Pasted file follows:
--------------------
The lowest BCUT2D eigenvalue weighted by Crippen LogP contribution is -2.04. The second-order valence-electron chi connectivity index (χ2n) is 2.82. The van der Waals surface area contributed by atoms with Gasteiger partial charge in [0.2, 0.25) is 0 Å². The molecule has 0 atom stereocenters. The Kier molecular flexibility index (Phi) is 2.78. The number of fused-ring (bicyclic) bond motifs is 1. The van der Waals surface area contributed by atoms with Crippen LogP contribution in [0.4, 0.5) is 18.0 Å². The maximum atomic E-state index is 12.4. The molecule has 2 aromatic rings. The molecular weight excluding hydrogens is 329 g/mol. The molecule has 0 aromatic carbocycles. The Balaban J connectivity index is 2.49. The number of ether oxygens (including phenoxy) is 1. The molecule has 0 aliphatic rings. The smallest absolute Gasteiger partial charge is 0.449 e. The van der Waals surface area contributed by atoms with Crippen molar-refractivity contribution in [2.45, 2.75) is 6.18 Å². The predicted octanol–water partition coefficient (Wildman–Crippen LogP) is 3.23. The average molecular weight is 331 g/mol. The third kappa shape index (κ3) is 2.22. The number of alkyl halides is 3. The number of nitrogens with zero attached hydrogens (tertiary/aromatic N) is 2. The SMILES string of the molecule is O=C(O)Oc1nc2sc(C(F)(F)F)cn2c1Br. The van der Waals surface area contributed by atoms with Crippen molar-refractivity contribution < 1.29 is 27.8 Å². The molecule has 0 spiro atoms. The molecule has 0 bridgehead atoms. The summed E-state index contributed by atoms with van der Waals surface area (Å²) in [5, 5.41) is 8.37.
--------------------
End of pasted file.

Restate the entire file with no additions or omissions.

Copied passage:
The lowest BCUT2D eigenvalue weighted by Crippen LogP contribution is -2.04. The second-order valence-electron chi connectivity index (χ2n) is 2.82. The van der Waals surface area contributed by atoms with Gasteiger partial charge in [0.2, 0.25) is 0 Å². The molecule has 0 atom stereocenters. The Kier molecular flexibility index (Phi) is 2.78. The number of fused-ring (bicyclic) bond motifs is 1. The van der Waals surface area contributed by atoms with Crippen LogP contribution in [0.4, 0.5) is 18.0 Å². The maximum atomic E-state index is 12.4. The molecule has 2 aromatic rings. The molecular weight excluding hydrogens is 329 g/mol. The molecule has 0 aromatic carbocycles. The Balaban J connectivity index is 2.49. The number of ether oxygens (including phenoxy) is 1. The molecule has 0 aliphatic rings. The smallest absolute Gasteiger partial charge is 0.449 e. The van der Waals surface area contributed by atoms with Crippen molar-refractivity contribution in [2.45, 2.75) is 6.18 Å². The predicted octanol–water partition coefficient (Wildman–Crippen LogP) is 3.23. The average molecular weight is 331 g/mol. The third kappa shape index (κ3) is 2.22. The number of alkyl halides is 3. The number of nitrogens with zero attached hydrogens (tertiary/aromatic N) is 2. The SMILES string of the molecule is O=C(O)Oc1nc2sc(C(F)(F)F)cn2c1Br. The van der Waals surface area contributed by atoms with Crippen molar-refractivity contribution < 1.29 is 27.8 Å². The molecule has 0 spiro atoms. The molecule has 0 bridgehead atoms. The summed E-state index contributed by atoms with van der Waals surface area (Å²) in [5, 5.41) is 8.37.